I went to the Cleveland Cinematheque last night to watch Bill Plympton’s most recent animated feature: Idiots and Angels (2008). Mr. Plympton was in attendance and was kind enough to do free autographs and sketches for those who asked. (I asked.)
Before the feature, Bill introduced us to this short he made with students in an animation class he taught. It’s called The Cow Who Wanted to be a Hamburger (2010). I’ve always been very impressed at Plympton’s ability to tell a story in great depth, with no dialogue. This one is no exception. Here’s a clip.
Next up was the feature; Idiots and Angels. The whole thing was drawn in #2 pencil, so it has great depth and detail. The artistic style and a large chunk of the plot device reminded me very much of Koji Yamamura’s Atama Yama (2002). The entire short is available on YouTube, but embedding has been disabled, so you’ll just have to click through. It is definitely worth it. After you’ve watched it, take a look at the trailer for Idiots and Angels, right here:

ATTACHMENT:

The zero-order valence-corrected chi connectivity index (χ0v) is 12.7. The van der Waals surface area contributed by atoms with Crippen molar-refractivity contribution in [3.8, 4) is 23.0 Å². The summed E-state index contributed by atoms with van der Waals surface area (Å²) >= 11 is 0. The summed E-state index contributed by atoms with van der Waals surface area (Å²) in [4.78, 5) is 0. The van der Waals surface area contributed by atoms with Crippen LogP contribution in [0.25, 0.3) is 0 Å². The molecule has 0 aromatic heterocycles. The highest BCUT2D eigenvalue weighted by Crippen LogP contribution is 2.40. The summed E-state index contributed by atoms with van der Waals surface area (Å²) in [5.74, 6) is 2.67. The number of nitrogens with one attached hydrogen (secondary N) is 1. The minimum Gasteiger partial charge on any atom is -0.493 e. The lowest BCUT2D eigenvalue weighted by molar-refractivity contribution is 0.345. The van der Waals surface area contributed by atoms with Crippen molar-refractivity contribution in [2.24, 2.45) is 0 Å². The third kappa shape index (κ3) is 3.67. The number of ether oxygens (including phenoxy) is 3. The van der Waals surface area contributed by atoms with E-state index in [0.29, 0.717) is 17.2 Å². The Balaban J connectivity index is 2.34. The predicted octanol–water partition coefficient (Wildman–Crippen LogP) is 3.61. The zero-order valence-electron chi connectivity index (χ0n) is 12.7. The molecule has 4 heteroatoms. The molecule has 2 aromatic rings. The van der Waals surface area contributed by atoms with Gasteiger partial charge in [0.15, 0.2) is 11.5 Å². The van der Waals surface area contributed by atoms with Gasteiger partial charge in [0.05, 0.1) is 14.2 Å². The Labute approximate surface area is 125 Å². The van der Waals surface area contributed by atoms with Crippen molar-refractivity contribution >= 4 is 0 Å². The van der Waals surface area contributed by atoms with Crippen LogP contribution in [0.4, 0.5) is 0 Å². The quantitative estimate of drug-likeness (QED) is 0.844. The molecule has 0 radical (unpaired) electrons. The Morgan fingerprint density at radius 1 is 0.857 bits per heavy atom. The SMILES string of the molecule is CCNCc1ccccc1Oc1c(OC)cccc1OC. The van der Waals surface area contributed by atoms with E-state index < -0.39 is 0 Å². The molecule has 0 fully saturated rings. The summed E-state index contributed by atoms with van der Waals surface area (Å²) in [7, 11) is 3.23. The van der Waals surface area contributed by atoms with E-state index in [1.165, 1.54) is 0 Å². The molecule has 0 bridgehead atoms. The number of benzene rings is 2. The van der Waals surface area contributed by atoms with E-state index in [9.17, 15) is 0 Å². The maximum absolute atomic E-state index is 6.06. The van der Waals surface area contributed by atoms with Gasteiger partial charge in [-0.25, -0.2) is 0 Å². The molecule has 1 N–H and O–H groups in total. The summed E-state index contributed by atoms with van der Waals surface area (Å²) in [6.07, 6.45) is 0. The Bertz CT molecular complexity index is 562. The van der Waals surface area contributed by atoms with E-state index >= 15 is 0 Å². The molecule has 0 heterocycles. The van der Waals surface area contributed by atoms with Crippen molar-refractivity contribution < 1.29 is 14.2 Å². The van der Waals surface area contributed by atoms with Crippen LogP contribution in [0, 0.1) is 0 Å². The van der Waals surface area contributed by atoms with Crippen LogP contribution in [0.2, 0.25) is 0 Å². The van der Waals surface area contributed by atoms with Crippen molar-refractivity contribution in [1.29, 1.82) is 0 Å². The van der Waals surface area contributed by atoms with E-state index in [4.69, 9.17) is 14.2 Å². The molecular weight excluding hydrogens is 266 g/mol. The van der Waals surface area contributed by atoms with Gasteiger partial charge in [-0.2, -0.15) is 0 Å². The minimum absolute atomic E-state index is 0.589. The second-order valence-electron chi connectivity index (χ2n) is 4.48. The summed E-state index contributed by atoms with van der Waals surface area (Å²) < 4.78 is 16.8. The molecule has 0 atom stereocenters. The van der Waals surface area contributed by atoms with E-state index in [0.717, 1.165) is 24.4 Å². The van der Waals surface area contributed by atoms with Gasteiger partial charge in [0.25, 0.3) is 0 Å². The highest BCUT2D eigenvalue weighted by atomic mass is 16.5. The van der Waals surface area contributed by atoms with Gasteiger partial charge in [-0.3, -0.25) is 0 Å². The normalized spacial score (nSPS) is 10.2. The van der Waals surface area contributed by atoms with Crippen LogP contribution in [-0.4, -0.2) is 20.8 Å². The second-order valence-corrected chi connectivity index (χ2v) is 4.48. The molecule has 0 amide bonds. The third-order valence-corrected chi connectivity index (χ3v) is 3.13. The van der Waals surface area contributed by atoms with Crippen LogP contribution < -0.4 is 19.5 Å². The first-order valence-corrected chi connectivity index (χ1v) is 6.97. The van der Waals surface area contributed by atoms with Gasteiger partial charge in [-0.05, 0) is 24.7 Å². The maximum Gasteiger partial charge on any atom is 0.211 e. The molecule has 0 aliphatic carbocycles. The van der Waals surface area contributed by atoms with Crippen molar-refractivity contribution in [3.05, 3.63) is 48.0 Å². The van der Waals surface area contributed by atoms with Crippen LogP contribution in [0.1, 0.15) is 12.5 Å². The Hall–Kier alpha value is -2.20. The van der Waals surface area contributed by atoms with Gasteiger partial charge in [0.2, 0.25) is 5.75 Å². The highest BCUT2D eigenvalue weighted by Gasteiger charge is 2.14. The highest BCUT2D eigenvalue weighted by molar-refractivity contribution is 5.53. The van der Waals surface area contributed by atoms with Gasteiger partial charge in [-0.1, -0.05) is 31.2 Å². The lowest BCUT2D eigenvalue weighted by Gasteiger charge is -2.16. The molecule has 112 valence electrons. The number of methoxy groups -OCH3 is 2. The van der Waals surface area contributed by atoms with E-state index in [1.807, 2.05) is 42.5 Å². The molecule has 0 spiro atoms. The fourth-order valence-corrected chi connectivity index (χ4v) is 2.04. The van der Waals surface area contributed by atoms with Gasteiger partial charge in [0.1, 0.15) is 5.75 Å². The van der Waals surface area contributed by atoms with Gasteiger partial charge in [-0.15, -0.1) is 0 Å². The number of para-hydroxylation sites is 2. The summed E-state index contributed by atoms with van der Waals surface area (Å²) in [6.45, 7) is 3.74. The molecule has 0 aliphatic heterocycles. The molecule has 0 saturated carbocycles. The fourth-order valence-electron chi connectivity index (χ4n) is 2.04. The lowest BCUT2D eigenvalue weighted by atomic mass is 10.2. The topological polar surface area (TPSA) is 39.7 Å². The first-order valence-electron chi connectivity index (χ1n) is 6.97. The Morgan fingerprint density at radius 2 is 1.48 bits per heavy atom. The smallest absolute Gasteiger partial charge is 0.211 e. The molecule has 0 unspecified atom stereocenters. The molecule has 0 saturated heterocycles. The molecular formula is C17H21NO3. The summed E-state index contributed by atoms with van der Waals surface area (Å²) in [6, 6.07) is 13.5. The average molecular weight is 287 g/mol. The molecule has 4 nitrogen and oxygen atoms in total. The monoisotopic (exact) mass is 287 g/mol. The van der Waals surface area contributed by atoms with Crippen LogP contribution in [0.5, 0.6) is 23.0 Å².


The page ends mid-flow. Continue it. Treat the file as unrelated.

Atama Yama is a story about a selfish, anti-social man who has a cherry tree grow out of his head. Idiots and Angels is a story about a selfish, anti-social man who has wings grow out of his back. That’s pretty much where the similarities end. In Atama Yama the antisocial man comes to no good end; the moral being that society is a greater good than an individual. The opposite is the case in Idiots and Angels; where no character is particularly likable, the individual rises above an (only somewhat exaggerated) antisocial society. I found it interesting to compare how two different cultures differ in their exposition when starting out with the same elements.
Idiots and Angels was good, but not great. I felt that the exposition dragged at some points and that the editing shift at the end derailed the story for a good 5–10 minutes. The art, sound design & music was all superb, and Plympton was a completely personable and gracious guy.